Advanced computer technology offered many possibilities to the used car industry. One system that was in use by the end of the first decade of the 2000s was the Automated Vehicle Information Network (AutoVIN), designed to help match buyers with available cars. The system permits used car dealers to list vehicles for sale. Car shoppers can then call a toll-free number to obtain a list of cars matching their needs. The system is funded through a fee charged to the dealers, and although it was not expected to take the place of more traditional forms of advertising, it acted as a beneficial, supplemental form of advertising.

Computers were also being used to track car inventory costs. Some dealers feel that charges for items such as detailing and repairs are easily overlooked during the negotiating process. Computer programs help ensure that all expenses associated with a particular vehicle are considered and that a sale is profitable. In addition, computer software helps determine which cars sell the fastest, which are most profitable, and which are not moving. Other specialized software packages help dealers perform tasks like appraising such special interest vehicles as antiques and other collector cars.

A different type of computer technology was used to develop diagnostic equipment. Dealers can more precisely determine the mechanical condition of cars on their lots and even offer printouts of specific tests to potential customers. One diagnostic tool uses ultrasound testing to determine if a car has been repaired by "clipping," a procedure in which the vehicle is cut in half and the damaged half is replaced with parts from the same type of automobile.

Current Conditions

According to the National Independent Automobile Dealers Association (NIADA), used car sales reached a 10-year high in 2010, with 36.9 million units sold. Prices of used cars also had increased. In 2011 McLean's reported that the average price of a late-model used car had risen more than 50 percent since 2008, from $15,000 to more than $23,000, based on Kelley Blue Book figures. The trend continued into 2012. According to Jonathan Banks of the NADA in Entertainment Close-up in February 2012, "Consumers shopping for either a new or used vehicle will benefit this year from higher trade-in values along with loosening credit." In addition, "For dealers, reliance on customer trade-ins will increase as they strive to meet the challenges of growing demand in a supply-constrained market."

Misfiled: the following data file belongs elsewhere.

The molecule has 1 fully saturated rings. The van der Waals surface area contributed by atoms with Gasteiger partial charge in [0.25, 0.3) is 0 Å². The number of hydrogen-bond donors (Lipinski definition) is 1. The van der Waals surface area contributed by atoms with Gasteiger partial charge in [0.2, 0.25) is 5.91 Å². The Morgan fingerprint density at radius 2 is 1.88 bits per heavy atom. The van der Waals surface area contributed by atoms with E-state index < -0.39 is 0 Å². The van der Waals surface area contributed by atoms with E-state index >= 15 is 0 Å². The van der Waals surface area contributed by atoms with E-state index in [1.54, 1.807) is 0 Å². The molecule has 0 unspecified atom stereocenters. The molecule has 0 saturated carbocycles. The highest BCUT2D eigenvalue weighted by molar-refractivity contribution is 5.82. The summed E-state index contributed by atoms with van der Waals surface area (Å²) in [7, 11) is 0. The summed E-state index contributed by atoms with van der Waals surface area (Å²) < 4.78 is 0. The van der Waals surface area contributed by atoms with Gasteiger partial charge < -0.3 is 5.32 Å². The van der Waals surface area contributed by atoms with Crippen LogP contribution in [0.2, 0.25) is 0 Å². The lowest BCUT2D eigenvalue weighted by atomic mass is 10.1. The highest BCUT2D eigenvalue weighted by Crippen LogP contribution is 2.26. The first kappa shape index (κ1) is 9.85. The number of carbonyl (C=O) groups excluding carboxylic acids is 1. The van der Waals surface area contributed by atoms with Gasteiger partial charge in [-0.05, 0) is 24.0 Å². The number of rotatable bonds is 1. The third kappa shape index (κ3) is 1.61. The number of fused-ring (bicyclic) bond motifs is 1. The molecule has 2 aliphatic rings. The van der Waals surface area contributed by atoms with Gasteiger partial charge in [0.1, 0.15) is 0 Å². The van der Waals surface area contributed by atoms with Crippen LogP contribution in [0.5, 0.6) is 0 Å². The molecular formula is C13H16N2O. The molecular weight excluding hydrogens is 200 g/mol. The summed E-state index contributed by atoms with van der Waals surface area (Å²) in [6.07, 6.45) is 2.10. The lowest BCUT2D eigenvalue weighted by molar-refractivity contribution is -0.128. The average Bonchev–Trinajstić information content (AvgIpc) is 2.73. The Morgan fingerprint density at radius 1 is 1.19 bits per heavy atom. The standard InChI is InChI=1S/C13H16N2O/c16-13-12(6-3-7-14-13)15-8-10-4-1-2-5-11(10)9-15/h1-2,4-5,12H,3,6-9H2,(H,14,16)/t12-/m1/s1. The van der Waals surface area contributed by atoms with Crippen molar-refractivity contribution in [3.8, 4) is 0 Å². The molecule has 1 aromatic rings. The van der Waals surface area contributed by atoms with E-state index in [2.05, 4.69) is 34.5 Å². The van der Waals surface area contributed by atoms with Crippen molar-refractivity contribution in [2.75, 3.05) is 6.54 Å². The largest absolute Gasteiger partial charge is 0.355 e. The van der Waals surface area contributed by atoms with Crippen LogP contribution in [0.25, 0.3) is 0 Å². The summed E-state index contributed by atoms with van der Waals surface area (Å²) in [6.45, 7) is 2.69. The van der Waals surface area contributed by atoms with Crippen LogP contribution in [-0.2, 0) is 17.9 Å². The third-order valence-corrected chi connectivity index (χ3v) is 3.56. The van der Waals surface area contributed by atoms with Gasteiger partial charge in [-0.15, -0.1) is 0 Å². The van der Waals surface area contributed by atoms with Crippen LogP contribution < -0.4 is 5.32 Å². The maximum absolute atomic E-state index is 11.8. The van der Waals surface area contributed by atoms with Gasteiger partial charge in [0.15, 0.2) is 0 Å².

Industry Leaders

The nation's largest retail dealer of used cars in 2012 was Richmond, Virginia-based CarMax Inc. CarMax specialized in used cars that were less than six years old with fewer than 60,000 miles. It also sold older cars with more miles under its ValuMax program. The firm had about 100 superstores in 25 states and conducted approximately 260,000 in-store auctions per year. In 2011 CarMax had revenues of $8.9 billion with 15,565 employees.

Other top auto dealers were AutoNation, a publicly traded company headquartered in Fort Lauderdale, Florida, that employed 19,000 people in 15 states. In 2011 the company was the number-one new car dealer in the United States and the second-largest used car retailer, recording overall annual revenues of $13.8 billion. With 14,800 employees, Penske Automotive Group of Bloomfield Hills, Michigan, was the second-largest automotive dealership in the United States. In 2012 the company operated approximately 325 dealerships in 15 states as well as more than 140 international franchises. Imports like Audi, BMW, and Honda accounted for 95 percent of sales. Group 1 Automotive in Houston, Texas, was another industry leader, employing almost 7,500 workers at 95 dealerships. Annual sales were $6 billion in 2011.

Research and Technology

One way that some used car dealers continued to sell their products to consumers with poor credit ratings at the end of the first decade of the 2000s was by installing a starter interruption device. The device, about the size of a deck of cards, fits under the dashboard and is linked to the ignition system. It is programmed to warn the purchaser when a payment is due soon by emitting a series of beeps. If payment is not made, the device can prohibit the car from starting. Dealers who installed the devices reported that they were able to secure better credit terms for high-risk customers. In another attempt to cut losses from high-risk customers, some credit providers and dealers also installed global positioning systems on their products. If payment became delinquent, the car could be easily located for repossession.